Many smart and engaged people harbour ideas about making their community, country or even the world a better place (and if you’re reading these pages, you’re probably one of them). Despite this, few of us – myself included – are ready to put our ideas to the test in the ultimate forum of public opinion: elections.
Sticking one’s head above the parapet can be a nerve-racking business, but on Friday a select few in the UAE will take their next steps as would-be or returning politicians. A preliminary list will be published of citizens who want to run for a seat on the Federal National Council in elections scheduled for October. Council members are drawn from the UAE’s seven emirates and represent the views and concerns of the electorate on important issues.
Anything that leads to greater consultation, communication and consensus, whether here in the Emirates or overseas, can only be a good thing. When this process leads to better decision making, so much the better – but it’s a process that firstly requires people to put themselves forward as candidates. Plenty of ink has been spilt in many countries about whether or not to exercise the right to vote, but not as much attention has been given to those often perfectly ordinary men and women who step up and take on the challenges that can come with running for elected office.
Those challenges are many, and vary from country to country. In many instances, standing for election can be a distinctly unglamorous and unrewarding business. For every politician who secretly feels they are living out a real-life version of House of Cards, there are many more who pound the streets, put up their own election posters, deliver leaflets and knock on the doors of complete strangers to ask for their vote. This is not for the faint-hearted and candidates often face the wrath of voters who have a few things to get off their chest. This is particularly true in the digital era where legitimate public scrutiny frequently descends into online trolling and abuse, particularly in countries without strong online laws, dissuading many decent people from standing.
Globally, some of the obstacles to running are financial and logistical. It may take brains, conviction and determination to run for office, but it also takes time, money and networks – resources that many independent candidates and smaller parties lack. In some countries, successful candidates for municipal seats at the local level also have full-time jobs, meaning that council meetings and helping constituents must take place outside business hours and on top of a heavy workload.
Despite the graft put in by many diligent candidates, grumbling about politicians and elections remains a popular pastime. This often comes from people who wouldn’t have the courage or inclination to stand themselves. At least three acquaintances of mine in Ireland and the UK – all decent people – have stood in elections, some repeatedly so and without much hope of success, instead aiming to reduce the incumbent’s majority a little more each time. All have my admiration. Anyone who thinks that someone being driven around town for hours while manning a megaphone and repeatedly calling for their neighbours’ vote is on some kind of power trip has a strange idea of self-aggrandisement. Sure, there are often bad candidates, parties and causes but plenty of those who run for office are public-spirited people who are motivated by civic duty and a desire to make a difference. They should be encouraged and supported.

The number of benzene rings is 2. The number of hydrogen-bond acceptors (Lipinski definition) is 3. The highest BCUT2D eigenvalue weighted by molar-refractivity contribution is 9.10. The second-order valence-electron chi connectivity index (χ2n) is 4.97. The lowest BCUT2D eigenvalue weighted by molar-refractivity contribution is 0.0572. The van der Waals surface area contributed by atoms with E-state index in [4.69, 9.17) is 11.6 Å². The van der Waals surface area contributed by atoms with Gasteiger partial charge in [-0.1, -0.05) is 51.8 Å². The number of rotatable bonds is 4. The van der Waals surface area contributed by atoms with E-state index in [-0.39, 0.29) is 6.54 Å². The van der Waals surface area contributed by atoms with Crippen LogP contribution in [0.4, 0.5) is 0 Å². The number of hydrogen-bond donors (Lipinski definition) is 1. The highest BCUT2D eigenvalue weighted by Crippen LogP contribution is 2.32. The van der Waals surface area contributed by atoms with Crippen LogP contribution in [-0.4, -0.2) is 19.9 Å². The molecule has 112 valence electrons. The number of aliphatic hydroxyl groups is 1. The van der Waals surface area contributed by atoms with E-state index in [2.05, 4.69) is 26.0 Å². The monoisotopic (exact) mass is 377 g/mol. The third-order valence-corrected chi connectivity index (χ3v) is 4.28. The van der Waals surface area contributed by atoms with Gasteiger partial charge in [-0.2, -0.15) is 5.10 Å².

In some countries, help and guidance are available. The UK’s Electoral Commission has a non-partisan guide for prospective candidates that explains the rules and legal procedures of standing. Similar guides are available for those running in Canada, Australia and New Zealand. The US Federal Election Commission offers training, webinars and conferences for candidates – particularly when it comes to campaign funding.
Sadly, however, figures suggest that in some countries relatively few people are choosing to run. Only a little more than 3,300 candidates stood in the UK’s 2019 general election – less than 0.1 per cent of its 46.5 million electorate. This is much less than polling that found about 8 per cent of Britons had considered running. Reasons given for this disparity were the cost of campaigns, would-be candidates’ lack of experience, and a perception – rightly or wrongly – that politics are too corrupt or dysfunctional.
This lack of trust has taken hold in arguably the world’s most powerful democracy. Findings published by the Pew Research Centre in the US last year revealed that 65 per cent of respondents – including nearly identical shares in both the Democratic and Republican parties – said that those who seek office at the local, state or federal level did so to serve their personal interests. No system is perfect but this corrosive cynicism about elections and public service is troubling.
It is true that running for office is not for everyone, and in many democracies power is wielded by professional politicians who have spent years building the right connections, finances and networks to enable their rise. Some people choose to make a difference in other ways, such as volunteering or campaigning. Nevertheless, participation in elections remains important – decision making benefits from having a diverse range of voices and experience. This extends beyond the world of politics to professional associations, student unions and similar bodies, which work best with the active participation of as many people as possible.
Campaigning has its ups and downs, but it is an experience that offers challenge and fulfilment. For those putting their names forward for the FNC today – good luck – and enjoy the ride.